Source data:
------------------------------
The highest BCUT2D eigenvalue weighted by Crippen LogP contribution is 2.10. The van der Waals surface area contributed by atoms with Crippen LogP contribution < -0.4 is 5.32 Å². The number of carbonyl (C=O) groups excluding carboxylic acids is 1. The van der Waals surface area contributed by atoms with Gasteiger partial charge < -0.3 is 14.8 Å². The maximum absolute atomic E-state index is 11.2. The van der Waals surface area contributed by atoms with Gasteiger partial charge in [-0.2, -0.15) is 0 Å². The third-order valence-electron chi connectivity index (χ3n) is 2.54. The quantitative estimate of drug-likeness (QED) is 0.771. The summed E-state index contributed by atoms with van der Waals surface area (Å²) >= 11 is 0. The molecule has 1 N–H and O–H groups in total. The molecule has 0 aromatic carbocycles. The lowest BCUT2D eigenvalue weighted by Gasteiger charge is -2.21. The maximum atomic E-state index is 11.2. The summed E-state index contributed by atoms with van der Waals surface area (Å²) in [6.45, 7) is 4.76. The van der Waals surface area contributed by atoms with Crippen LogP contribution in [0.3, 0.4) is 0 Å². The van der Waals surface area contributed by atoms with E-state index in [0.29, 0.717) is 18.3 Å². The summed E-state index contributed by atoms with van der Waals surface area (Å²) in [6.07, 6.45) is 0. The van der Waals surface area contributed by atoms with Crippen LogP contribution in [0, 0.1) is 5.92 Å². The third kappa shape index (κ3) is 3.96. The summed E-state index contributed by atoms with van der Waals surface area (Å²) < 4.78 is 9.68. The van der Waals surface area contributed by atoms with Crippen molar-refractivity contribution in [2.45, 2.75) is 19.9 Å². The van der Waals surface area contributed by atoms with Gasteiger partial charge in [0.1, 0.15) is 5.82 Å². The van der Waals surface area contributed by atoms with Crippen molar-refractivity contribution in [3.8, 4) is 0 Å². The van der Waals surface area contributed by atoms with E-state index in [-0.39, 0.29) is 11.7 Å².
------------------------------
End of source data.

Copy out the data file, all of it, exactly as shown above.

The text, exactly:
The highest BCUT2D eigenvalue weighted by Crippen LogP contribution is 2.10. The van der Waals surface area contributed by atoms with Crippen LogP contribution < -0.4 is 5.32 Å². The number of carbonyl (C=O) groups excluding carboxylic acids is 1. The van der Waals surface area contributed by atoms with Gasteiger partial charge < -0.3 is 14.8 Å². The maximum absolute atomic E-state index is 11.2. The van der Waals surface area contributed by atoms with Gasteiger partial charge in [-0.2, -0.15) is 0 Å². The third-order valence-electron chi connectivity index (χ3n) is 2.54. The quantitative estimate of drug-likeness (QED) is 0.771. The summed E-state index contributed by atoms with van der Waals surface area (Å²) >= 11 is 0. The molecule has 1 N–H and O–H groups in total. The molecule has 0 aromatic carbocycles. The lowest BCUT2D eigenvalue weighted by Gasteiger charge is -2.21. The maximum atomic E-state index is 11.2. The summed E-state index contributed by atoms with van der Waals surface area (Å²) in [6.45, 7) is 4.76. The van der Waals surface area contributed by atoms with Crippen LogP contribution in [0.3, 0.4) is 0 Å². The van der Waals surface area contributed by atoms with E-state index in [0.29, 0.717) is 18.3 Å². The summed E-state index contributed by atoms with van der Waals surface area (Å²) in [6.07, 6.45) is 0. The van der Waals surface area contributed by atoms with Crippen LogP contribution in [0, 0.1) is 5.92 Å². The third kappa shape index (κ3) is 3.96. The summed E-state index contributed by atoms with van der Waals surface area (Å²) < 4.78 is 9.68. The van der Waals surface area contributed by atoms with Crippen molar-refractivity contribution in [2.45, 2.75) is 19.9 Å². The van der Waals surface area contributed by atoms with Gasteiger partial charge in [0.1, 0.15) is 5.82 Å². The van der Waals surface area contributed by atoms with Crippen molar-refractivity contribution in [3.8, 4) is 0 Å². The van der Waals surface area contributed by atoms with E-state index in [-0.39, 0.29) is 11.7 Å².